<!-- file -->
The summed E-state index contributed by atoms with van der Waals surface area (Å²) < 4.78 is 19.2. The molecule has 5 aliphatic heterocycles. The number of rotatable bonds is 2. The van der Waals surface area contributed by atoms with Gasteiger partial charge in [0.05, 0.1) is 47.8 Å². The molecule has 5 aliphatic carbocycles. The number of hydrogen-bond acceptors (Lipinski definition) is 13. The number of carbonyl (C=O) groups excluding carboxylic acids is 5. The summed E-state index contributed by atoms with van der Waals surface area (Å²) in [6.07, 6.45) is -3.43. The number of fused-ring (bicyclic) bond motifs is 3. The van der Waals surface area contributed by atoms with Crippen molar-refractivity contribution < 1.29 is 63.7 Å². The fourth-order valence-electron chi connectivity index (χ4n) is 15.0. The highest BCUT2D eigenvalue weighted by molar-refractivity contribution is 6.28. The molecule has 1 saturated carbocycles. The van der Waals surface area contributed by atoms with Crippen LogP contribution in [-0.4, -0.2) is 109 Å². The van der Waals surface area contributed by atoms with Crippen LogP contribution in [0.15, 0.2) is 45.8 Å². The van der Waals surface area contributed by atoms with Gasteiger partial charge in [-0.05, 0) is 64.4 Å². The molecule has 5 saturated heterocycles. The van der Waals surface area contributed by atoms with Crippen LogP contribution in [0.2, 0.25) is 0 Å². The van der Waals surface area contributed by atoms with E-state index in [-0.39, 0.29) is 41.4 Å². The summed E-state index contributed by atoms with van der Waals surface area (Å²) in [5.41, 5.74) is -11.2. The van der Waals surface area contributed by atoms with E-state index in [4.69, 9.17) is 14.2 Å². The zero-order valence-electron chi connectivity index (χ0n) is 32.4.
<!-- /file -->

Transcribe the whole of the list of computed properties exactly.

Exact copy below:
The summed E-state index contributed by atoms with van der Waals surface area (Å²) < 4.78 is 19.2. The molecule has 5 aliphatic heterocycles. The number of rotatable bonds is 2. The van der Waals surface area contributed by atoms with Gasteiger partial charge in [0.05, 0.1) is 47.8 Å². The molecule has 5 aliphatic carbocycles. The number of hydrogen-bond acceptors (Lipinski definition) is 13. The number of carbonyl (C=O) groups excluding carboxylic acids is 5. The summed E-state index contributed by atoms with van der Waals surface area (Å²) in [6.07, 6.45) is -3.43. The number of fused-ring (bicyclic) bond motifs is 3. The van der Waals surface area contributed by atoms with Crippen molar-refractivity contribution < 1.29 is 63.7 Å². The fourth-order valence-electron chi connectivity index (χ4n) is 15.0. The highest BCUT2D eigenvalue weighted by molar-refractivity contribution is 6.28. The molecule has 1 saturated carbocycles. The van der Waals surface area contributed by atoms with Crippen LogP contribution in [-0.4, -0.2) is 109 Å². The van der Waals surface area contributed by atoms with Crippen LogP contribution in [0.15, 0.2) is 45.8 Å². The van der Waals surface area contributed by atoms with Gasteiger partial charge in [-0.05, 0) is 64.4 Å². The molecule has 5 saturated heterocycles. The van der Waals surface area contributed by atoms with Crippen LogP contribution in [0.2, 0.25) is 0 Å². The van der Waals surface area contributed by atoms with E-state index in [-0.39, 0.29) is 41.4 Å². The summed E-state index contributed by atoms with van der Waals surface area (Å²) in [5.41, 5.74) is -11.2. The van der Waals surface area contributed by atoms with E-state index in [4.69, 9.17) is 14.2 Å². The zero-order valence-electron chi connectivity index (χ0n) is 32.4.